Component Score2/3

Training and Staff Support

Formal pre-implementation training (by qualified trainers) available?Yes
Supplemental training or ongoing technical support available?Yes
Component Score2/2

Fidelity Monitoring Tools and Resources

Has defined logic model?Yes
Defines fidelity guidelines and benchmarks?Yes
Offers monitoring and evaluation tools?Yes
Component Score3/3

Total Implementation Readiness Score

7/8

Reviewed Studies

CitationHigh-Quality Randomized TrialModerate-Quality Randomized TrialModerate-Quality Quasi-experimentLow Study RatingDid Not Meet Eligibility Criteria

Lewin et al. 2015

Lewin et al. 2016

  Yes  

Notes

Some study entries may include more than one citation because each citation examines a different follow-up period from the same study sample, or because each citation examines a different set of outcome measures on the same study sample.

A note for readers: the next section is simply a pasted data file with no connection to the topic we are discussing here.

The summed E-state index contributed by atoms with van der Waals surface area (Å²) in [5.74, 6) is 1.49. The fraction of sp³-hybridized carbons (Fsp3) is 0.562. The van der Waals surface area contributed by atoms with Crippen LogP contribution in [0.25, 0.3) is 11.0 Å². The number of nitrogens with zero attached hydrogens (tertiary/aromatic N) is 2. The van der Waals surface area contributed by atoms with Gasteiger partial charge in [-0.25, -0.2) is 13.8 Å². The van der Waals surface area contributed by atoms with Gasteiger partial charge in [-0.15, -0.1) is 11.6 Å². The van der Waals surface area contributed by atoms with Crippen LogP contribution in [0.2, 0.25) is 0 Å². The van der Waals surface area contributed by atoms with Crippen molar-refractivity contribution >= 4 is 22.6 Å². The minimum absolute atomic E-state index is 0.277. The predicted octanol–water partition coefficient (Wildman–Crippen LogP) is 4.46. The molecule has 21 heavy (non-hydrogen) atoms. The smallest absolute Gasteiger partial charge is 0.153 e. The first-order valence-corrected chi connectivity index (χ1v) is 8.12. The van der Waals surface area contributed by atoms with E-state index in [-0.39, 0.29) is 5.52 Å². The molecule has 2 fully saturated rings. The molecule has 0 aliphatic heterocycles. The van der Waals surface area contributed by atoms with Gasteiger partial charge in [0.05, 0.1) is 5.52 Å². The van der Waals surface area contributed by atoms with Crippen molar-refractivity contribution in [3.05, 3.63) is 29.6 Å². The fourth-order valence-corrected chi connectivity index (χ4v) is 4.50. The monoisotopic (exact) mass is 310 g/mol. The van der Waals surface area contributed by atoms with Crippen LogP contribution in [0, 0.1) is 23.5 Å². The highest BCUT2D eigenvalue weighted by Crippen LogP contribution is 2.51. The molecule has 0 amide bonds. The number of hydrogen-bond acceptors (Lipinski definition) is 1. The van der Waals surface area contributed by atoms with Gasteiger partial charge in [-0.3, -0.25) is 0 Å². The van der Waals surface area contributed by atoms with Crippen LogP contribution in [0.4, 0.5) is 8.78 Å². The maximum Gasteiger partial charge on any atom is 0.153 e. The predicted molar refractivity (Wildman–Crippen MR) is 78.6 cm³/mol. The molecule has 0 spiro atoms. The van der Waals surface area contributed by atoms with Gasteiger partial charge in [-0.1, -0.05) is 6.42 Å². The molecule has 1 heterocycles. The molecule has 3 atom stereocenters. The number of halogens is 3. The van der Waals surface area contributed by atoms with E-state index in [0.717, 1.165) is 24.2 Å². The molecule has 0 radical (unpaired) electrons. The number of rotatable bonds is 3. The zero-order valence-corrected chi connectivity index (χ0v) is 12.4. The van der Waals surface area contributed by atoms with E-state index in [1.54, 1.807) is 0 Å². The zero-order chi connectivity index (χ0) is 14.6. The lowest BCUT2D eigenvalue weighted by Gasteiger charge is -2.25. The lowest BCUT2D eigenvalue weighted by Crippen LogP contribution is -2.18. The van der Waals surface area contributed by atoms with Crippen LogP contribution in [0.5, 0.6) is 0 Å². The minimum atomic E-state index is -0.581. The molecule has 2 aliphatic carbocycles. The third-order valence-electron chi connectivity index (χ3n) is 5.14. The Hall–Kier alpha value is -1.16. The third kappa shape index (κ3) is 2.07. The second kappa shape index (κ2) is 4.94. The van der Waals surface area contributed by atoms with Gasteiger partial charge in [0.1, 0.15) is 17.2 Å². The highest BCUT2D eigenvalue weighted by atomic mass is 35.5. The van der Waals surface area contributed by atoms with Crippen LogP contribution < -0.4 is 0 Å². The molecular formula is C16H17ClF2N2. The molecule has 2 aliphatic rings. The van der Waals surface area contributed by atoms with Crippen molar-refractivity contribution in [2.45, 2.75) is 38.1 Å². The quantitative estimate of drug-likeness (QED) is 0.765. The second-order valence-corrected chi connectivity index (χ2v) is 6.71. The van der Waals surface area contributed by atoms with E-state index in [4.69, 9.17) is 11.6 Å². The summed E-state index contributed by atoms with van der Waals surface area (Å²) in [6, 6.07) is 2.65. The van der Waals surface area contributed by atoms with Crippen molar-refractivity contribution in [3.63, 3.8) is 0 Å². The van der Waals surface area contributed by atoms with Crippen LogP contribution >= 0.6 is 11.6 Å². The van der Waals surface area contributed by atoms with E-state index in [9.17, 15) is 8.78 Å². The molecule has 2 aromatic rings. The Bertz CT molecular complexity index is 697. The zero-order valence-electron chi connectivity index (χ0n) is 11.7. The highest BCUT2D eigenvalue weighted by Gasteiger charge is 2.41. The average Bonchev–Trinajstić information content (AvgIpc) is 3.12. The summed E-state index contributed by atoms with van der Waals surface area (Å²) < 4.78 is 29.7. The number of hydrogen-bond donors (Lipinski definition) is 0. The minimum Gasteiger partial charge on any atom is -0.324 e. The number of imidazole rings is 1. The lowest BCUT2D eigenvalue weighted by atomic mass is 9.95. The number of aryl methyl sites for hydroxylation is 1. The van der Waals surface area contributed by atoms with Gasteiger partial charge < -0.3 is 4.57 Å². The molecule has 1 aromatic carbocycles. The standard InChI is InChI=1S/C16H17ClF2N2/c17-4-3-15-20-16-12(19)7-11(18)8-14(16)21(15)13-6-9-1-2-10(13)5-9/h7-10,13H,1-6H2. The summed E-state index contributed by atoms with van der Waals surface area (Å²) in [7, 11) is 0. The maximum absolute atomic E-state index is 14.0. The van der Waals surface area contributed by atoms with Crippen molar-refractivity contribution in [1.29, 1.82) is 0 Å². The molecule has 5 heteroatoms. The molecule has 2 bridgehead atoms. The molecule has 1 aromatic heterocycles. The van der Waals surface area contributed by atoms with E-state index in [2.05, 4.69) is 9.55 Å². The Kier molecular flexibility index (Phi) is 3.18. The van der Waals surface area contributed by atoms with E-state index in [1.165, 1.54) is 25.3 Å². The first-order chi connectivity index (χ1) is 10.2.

Study Characteristics

CitationSettingMajority Age GroupMajority Racial/Ethnic GroupGenderSample Size

Lewin et al. 2015

Lewin et al. 2016

Health clinic14 to 17African AmericanFemale124

Notes

Some study entries may include more than one citation because each citation examines a different follow-up period from the same study sample, or because each citation examines a different set of outcome measures on the same study sample.

Information on study characteristics is available only for studies that received a high or moderate rating. Read the description of the review process for more information on how these programs are identified.

Study Findings

Citation Sexual Activity Number of Sexual Partners Contraceptive Use STIs or HIV Pregnancy

Lewin et al. 2015

Lewin et al. 2016